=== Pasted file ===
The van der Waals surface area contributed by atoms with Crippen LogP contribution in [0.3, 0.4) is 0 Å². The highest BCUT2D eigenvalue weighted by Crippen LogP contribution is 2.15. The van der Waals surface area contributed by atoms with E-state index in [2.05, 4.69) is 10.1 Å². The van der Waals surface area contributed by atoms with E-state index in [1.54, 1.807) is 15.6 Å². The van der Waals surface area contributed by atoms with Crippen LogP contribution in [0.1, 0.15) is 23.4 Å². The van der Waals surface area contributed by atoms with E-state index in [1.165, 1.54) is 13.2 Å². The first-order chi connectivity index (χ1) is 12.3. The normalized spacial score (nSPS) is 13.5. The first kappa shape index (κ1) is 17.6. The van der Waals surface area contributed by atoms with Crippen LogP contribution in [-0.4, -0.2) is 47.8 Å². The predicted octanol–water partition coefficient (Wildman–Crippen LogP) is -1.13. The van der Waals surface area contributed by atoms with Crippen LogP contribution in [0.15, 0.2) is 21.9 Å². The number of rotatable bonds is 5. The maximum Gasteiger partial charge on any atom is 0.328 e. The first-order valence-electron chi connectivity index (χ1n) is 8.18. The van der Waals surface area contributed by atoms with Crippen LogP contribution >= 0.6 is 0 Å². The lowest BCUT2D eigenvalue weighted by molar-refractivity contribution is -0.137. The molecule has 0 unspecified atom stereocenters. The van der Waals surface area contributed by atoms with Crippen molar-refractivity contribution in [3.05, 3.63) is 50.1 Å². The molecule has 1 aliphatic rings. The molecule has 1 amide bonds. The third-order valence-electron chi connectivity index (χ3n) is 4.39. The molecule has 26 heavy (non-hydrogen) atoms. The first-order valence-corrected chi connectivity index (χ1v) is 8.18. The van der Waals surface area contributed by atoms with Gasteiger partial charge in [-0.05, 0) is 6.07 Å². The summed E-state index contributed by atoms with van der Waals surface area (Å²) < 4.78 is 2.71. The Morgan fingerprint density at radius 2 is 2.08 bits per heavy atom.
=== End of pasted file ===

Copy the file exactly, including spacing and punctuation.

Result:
The van der Waals surface area contributed by atoms with Crippen LogP contribution in [0.3, 0.4) is 0 Å². The highest BCUT2D eigenvalue weighted by Crippen LogP contribution is 2.15. The van der Waals surface area contributed by atoms with E-state index in [2.05, 4.69) is 10.1 Å². The van der Waals surface area contributed by atoms with E-state index in [1.54, 1.807) is 15.6 Å². The van der Waals surface area contributed by atoms with Crippen LogP contribution in [0.1, 0.15) is 23.4 Å². The van der Waals surface area contributed by atoms with E-state index in [1.165, 1.54) is 13.2 Å². The first-order chi connectivity index (χ1) is 12.3. The normalized spacial score (nSPS) is 13.5. The first kappa shape index (κ1) is 17.6. The van der Waals surface area contributed by atoms with Crippen LogP contribution in [-0.4, -0.2) is 47.8 Å². The predicted octanol–water partition coefficient (Wildman–Crippen LogP) is -1.13. The van der Waals surface area contributed by atoms with Crippen LogP contribution in [0.15, 0.2) is 21.9 Å². The number of rotatable bonds is 5. The maximum Gasteiger partial charge on any atom is 0.328 e. The first-order valence-electron chi connectivity index (χ1n) is 8.18. The van der Waals surface area contributed by atoms with Crippen LogP contribution >= 0.6 is 0 Å². The lowest BCUT2D eigenvalue weighted by molar-refractivity contribution is -0.137. The molecule has 0 unspecified atom stereocenters. The van der Waals surface area contributed by atoms with Crippen molar-refractivity contribution in [3.05, 3.63) is 50.1 Å². The molecule has 1 aliphatic rings. The molecule has 1 amide bonds. The third-order valence-electron chi connectivity index (χ3n) is 4.39. The molecule has 26 heavy (non-hydrogen) atoms. The first-order valence-corrected chi connectivity index (χ1v) is 8.18. The van der Waals surface area contributed by atoms with Gasteiger partial charge in [-0.05, 0) is 6.07 Å². The summed E-state index contributed by atoms with van der Waals surface area (Å²) < 4.78 is 2.71. The Morgan fingerprint density at radius 2 is 2.08 bits per heavy atom.